The Clippers will enter the All-Star break on what might be their lowest note of the season, as Thursday night’s loss to the Washington Wizards marks the first time all year that LA has lost three games in a row. The Clippers will have to sulk in this fact for a week, as they won’t play again until next Thursday.

What makes this losing streak particularly frustrating is the way in which the Clippers were once again unable to execute in late-game situations. With just seven seconds to go in regulation, LA was down by one point, 118-117. They fouled Wizards Forward Rui Hachimura in order to extend the game, and the second-year wing made the first free throw before missing the second. Despite having no timeouts, LA would’ve been in a good position to get a quality look off in time, and it wouldn’t have even had to be a three-pointer. There was just one problem—they didn’t secure the rebound off of the missed free throw. Wizards Guard Russell Westbrook came crashing in from behind the three-point line to tip the ball out of Ivica Zubac’s hands before All-Star Bradley Beal secured the loose ball and dribbled the clock out. It was anticlimactic, to say the least.

But some credit should be given to the Clippers despite the loss. They were down 113-106 with 46 seconds left, and they clawed their way back with some tough shot-making and calculated fouling. Nicolas Batum hit a spot-up three before drawing a foul on another three-point attempt, and Kawhi Leonard hit a dead-eye pull-up three in transition. In between these shots, LA made it a point to target Russell Westbrook when playing the foul game, as he is shooting just 58% from the free throw line this season (though he did make three of four during this late stretch). Beyond the blown rebound with seven seconds left, the Clippers did everything right in crunch time. While a loss is a loss, this execution was a good sign that they’re trending in the right direction.

But let’s zoom out further—LA probably shouldn’t have even been in this clutch situation to begin with. With just over a minute to go in the first half, the Clippers led the Wizards by 16 points, 61-45. They could’ve put this inferior Wizards team (one that LA blew out 135-116 just nine days ago) to bed early, but an unacceptable amount of turnovers (17 for the game) and and inability to play defense without fouling (Washington attempted 42 free throws) gave the Wizards a fighting chance, and they capitalized on the opportunity. Their star backcourt of Westbrook and Beal combined for 60 points, going to the free throw line 30 times. The Clippers got complacent towards the end of the second quarter, and gave up an easy win that would’ve lifted their spirits heading into the All-Star break.

Wizards deny Kawhi

An interesting wrinkle that is worth examining amidst this game of runs: Washington did a good job of denying Kawhi Leonard the basketball, particularly in the fourth quarter, where Leonard attempted only three shots and was unable to get to the free throw line at all.

It’s true—LA is going to see a lot more of these tactics come playoff time. Thursday’s situation might not be entirely indicative of what the postseason will be like, as Washington was able to pay even more attention to Leonard with Paul George not playing (more on that later). But if teams can figure out a way to keep Leonard off the block or in any sort of midrange position where he seems to constantly have a mismatch, it’s going to bog down the Clippers’ offense quite a bit. Thursday’s game had quite a few possessions end with Patrick Beverley or Reggie Jackson taking tough, contested shots with the shot clock winding down—not exactly ideal. This trend could be seen as further confirmation that LA needs a dynamic point guard that can create for himself and others.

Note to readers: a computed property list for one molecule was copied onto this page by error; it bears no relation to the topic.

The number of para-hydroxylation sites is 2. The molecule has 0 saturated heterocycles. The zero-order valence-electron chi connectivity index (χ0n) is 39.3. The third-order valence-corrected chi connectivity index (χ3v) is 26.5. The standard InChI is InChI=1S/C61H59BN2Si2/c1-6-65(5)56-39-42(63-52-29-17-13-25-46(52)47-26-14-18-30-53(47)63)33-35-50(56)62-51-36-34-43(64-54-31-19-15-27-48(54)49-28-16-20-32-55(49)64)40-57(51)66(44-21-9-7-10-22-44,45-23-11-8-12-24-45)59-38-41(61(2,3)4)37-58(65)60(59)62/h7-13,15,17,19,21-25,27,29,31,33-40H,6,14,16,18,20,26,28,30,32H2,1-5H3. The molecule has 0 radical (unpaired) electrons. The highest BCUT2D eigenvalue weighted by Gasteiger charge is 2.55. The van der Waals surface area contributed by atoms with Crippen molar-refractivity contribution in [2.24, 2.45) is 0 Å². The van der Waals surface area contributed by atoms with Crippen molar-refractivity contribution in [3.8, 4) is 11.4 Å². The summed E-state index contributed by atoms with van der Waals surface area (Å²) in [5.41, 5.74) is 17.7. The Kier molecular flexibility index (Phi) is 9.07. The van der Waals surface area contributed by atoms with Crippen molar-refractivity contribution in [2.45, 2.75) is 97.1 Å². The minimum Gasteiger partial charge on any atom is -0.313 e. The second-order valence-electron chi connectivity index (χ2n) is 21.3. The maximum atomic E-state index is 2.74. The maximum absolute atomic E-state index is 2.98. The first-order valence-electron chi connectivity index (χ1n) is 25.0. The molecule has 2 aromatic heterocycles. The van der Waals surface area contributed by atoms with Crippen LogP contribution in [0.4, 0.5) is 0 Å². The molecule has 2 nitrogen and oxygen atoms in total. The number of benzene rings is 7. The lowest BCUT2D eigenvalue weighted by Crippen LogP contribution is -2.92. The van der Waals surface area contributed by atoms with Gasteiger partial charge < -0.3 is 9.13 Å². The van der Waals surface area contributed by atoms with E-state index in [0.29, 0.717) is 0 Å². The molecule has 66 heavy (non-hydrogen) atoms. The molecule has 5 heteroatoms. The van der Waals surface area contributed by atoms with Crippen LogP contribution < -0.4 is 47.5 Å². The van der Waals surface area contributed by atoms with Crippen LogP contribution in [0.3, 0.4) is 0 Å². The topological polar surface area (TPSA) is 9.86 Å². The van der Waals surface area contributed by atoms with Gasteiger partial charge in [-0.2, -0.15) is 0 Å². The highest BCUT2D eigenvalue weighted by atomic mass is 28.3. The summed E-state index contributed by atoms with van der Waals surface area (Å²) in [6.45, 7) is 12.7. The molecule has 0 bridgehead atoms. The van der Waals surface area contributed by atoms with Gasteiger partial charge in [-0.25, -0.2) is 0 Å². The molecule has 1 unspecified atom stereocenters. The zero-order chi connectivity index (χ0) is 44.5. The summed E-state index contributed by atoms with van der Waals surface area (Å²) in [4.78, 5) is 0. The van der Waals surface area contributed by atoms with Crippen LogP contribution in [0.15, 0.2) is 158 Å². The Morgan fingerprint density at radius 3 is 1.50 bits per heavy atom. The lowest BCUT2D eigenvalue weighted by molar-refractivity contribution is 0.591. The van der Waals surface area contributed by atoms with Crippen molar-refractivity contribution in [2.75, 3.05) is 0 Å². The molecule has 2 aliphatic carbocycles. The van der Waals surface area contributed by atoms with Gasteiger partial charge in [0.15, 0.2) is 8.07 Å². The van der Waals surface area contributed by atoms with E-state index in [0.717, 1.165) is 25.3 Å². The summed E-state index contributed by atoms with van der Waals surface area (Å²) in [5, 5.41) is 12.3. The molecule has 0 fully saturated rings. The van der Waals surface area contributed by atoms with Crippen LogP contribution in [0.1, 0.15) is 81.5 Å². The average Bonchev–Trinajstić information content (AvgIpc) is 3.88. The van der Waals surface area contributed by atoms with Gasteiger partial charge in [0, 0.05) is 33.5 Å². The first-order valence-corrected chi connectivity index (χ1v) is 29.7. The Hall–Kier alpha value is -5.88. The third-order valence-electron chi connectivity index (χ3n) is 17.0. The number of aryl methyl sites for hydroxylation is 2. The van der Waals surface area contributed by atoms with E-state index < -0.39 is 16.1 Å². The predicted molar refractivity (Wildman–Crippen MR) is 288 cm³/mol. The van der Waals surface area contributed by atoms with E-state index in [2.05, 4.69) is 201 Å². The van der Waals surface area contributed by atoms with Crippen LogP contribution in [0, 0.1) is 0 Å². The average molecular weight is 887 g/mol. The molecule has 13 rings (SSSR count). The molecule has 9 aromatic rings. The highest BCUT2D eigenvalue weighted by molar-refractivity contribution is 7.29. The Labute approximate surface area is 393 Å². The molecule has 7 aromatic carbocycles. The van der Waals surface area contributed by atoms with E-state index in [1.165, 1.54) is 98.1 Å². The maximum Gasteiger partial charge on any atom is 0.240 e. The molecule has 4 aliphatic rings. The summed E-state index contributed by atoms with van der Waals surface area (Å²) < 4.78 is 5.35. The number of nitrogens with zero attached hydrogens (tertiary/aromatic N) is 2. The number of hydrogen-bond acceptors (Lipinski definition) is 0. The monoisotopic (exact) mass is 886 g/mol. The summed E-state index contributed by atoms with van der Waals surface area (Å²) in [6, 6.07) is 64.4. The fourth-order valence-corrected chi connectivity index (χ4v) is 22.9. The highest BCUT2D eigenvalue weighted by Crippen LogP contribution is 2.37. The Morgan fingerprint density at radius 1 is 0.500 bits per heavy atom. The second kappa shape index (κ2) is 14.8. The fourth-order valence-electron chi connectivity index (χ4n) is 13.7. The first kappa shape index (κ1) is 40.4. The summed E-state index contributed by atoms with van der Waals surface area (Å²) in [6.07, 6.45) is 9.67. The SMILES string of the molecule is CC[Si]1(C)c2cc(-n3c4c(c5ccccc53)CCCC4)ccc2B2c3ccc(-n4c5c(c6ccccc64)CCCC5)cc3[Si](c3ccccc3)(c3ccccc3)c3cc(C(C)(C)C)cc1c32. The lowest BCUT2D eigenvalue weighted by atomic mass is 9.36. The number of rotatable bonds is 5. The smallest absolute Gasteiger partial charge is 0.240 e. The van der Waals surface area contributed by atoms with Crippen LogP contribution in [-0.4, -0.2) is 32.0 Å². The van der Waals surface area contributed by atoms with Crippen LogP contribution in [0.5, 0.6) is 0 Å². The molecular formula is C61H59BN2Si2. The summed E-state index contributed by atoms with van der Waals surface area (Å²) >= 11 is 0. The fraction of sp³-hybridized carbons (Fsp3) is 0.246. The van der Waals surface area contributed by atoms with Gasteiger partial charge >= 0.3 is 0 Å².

Paul George out with dizziness

On Wednesday, it appeared as though the roles would be reversed: Kawhi Leonard sat the previous game with back spasms, and was listed as questionable to play against the Wizards; it seemed George would once again be the primary offensive engine. But Leonard was cleared to play, and just before tipoff, the Clippers announced that George would sit with dizziness.

It’s an uncommon ailment, particularly when it doesn’t appear as though George sustained any sort of concussion-like injury against the Celtics on Tuesday. It might be nothing, but it’s worth considering if George will sit out the All-Star game if this dizziness continues.

Luke Kennard makes the most of his minutes

With George and Marcus Morris Sr. out, and Kawhi Leonard earning two fouls early in the first quarter, Head Coach Tyronn Lue was forced to dig deep in his bench. He called on Luke Kennard, who has been in and out of LA’s rotation this year. Kennard has been criticized for his lack of aggression throughout the season, but he proved all the doubters wrong on Thursday. Kennard came out gunning, going 4-5 from three for 14 points in 23 minutes. He also looked great as a playmaker, dishing out four assists, including a sweet no look pass to Ivica Zubac.

Kennard took Thursday’s game as an audition, and he capitalized on the opportunity. When the Clippers are at full strength, he’s still going to have trouble staying in the rotation, but he gives LA a new dynamic that cannot be replicated. He has defensive size (though he can’t always execute properly on that end) a quick release and a surprisingly high level of court vision. It’s nice to know that, at the very least, Lue has him in his back pocket, and he’ll be ready when his number is called.

The Clippers (other than Leonard and George) will have a week off for the All-Star break before resuming their season next Thursday against the Golden State Warriors at 7 p.m.

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